In the Evergreen B&B Club, adults 50 or older can travel and stay at hosts’ homes for only a $20 per night per couple gratuity, including breakfast.
And you can host travelers yourself, pocketing a bit of change for use of your spare bedroom, and giving you the chance to make new friends from all over North America.
The club was founded 33 years ago by Patty Wilson, who enjoyed discovering small bed-and-breakfast homes in Britain, where people would put small signs in their windows when they had rooms available. When the room wasn’t available, the cards were removed.
She came back to the U.S. and founded a bed-and-breakfast association in 1981, but it quickly became more upscale and pricey than she ever intended. That led to the creation of the Evergreen Club, devoted to low-cost lodgings that encouraged personal connections between hosts and guests.
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How does it work?
Sign up online at EvergreenClub.com. It costs $75 per year. You get access to some 2,000 homestay listings in the U.S. and Canada, and a handful in Mexico.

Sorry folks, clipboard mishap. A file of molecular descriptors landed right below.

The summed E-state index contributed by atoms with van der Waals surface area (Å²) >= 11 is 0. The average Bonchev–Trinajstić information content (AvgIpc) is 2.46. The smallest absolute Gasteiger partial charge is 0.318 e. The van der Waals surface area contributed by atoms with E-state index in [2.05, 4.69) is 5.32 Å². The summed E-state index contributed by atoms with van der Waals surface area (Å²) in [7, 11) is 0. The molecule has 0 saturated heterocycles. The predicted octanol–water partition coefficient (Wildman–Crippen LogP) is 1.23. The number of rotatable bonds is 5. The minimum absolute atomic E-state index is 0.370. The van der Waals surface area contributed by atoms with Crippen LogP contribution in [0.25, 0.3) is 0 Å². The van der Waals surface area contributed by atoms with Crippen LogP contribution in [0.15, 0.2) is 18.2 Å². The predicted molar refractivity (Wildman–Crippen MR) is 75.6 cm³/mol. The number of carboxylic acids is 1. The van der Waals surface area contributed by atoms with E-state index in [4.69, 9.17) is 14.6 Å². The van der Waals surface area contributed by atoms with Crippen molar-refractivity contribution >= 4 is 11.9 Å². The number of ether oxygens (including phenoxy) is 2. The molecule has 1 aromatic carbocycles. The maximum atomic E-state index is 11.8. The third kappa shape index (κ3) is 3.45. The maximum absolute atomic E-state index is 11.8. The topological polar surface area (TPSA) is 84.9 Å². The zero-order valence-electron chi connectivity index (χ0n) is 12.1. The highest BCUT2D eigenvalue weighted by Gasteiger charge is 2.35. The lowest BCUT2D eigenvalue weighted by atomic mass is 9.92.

You get an online search directory to look for places to stay that’s constantly updated. If desired, you can also buy a paper directory for $15 that’s updated twice a year.
A gratuity to your hosts of $20 per night for a couple, or $15 for a single, gets you a greeting from your host, a private room with a bed and a breakfast in the morning. The club stresses this is not “rent,” but a required gratuity. You’re entitled to “clean, comfortable sleeping accommodations and a wholesome breakfast.” No one will be toting your luggage or turning down your bed.
You are also required to offer your own spare room for travelers, because the club found that when members offer their own rooms, they’re more considerate of hosts when they travel.
Guests can generally expect their hosts to welcome them in the evening, show them around and then fix them breakfast in the morning. Breakfasts range from basic continental to fully cooked. The listings will specify what’s on offer.
Hosts make their own rules and describe them in the online listings. While at least one guest must be 50 or older, some hosts may allow children or pets.
Listings will offer a general description of the host household and details such as the size of room, bed size, any pets, whether there’s a private bath and smoking policies. In many cases, there’s a photo of the room, which might also double as an office when not occupied.
Potential guests contact the hosts and make arrangements for their visit.